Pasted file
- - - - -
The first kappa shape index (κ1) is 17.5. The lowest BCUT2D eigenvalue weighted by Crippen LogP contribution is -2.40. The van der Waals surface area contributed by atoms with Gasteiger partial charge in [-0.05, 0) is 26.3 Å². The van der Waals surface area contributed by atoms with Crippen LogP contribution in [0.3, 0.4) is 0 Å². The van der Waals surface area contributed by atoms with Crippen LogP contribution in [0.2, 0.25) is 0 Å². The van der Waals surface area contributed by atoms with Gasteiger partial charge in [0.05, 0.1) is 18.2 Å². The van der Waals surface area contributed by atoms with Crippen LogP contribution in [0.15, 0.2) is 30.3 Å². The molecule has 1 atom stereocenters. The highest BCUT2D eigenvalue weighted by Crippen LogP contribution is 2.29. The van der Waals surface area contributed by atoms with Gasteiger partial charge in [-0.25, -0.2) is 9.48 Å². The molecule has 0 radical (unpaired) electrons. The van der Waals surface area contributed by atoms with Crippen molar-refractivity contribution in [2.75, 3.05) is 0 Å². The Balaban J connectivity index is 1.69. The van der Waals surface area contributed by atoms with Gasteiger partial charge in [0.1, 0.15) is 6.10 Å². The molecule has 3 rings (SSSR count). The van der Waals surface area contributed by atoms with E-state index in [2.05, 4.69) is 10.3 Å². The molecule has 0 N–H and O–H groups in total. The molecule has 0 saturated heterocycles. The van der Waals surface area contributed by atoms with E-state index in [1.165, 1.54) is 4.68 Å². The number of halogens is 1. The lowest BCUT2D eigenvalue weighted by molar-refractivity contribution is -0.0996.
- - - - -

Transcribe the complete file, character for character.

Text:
The first kappa shape index (κ1) is 17.5. The lowest BCUT2D eigenvalue weighted by Crippen LogP contribution is -2.40. The van der Waals surface area contributed by atoms with Gasteiger partial charge in [-0.05, 0) is 26.3 Å². The van der Waals surface area contributed by atoms with Crippen LogP contribution in [0.3, 0.4) is 0 Å². The van der Waals surface area contributed by atoms with Crippen LogP contribution in [0.2, 0.25) is 0 Å². The van der Waals surface area contributed by atoms with Gasteiger partial charge in [0.05, 0.1) is 18.2 Å². The van der Waals surface area contributed by atoms with Crippen LogP contribution in [0.15, 0.2) is 30.3 Å². The molecule has 1 atom stereocenters. The highest BCUT2D eigenvalue weighted by Crippen LogP contribution is 2.29. The van der Waals surface area contributed by atoms with Gasteiger partial charge in [-0.25, -0.2) is 9.48 Å². The molecule has 0 radical (unpaired) electrons. The van der Waals surface area contributed by atoms with Crippen molar-refractivity contribution in [2.75, 3.05) is 0 Å². The Balaban J connectivity index is 1.69. The van der Waals surface area contributed by atoms with Gasteiger partial charge in [0.1, 0.15) is 6.10 Å². The molecule has 3 rings (SSSR count). The van der Waals surface area contributed by atoms with E-state index in [2.05, 4.69) is 10.3 Å². The molecule has 0 N–H and O–H groups in total. The molecule has 0 saturated heterocycles. The van der Waals surface area contributed by atoms with E-state index in [1.165, 1.54) is 4.68 Å². The number of halogens is 1. The lowest BCUT2D eigenvalue weighted by molar-refractivity contribution is -0.0996.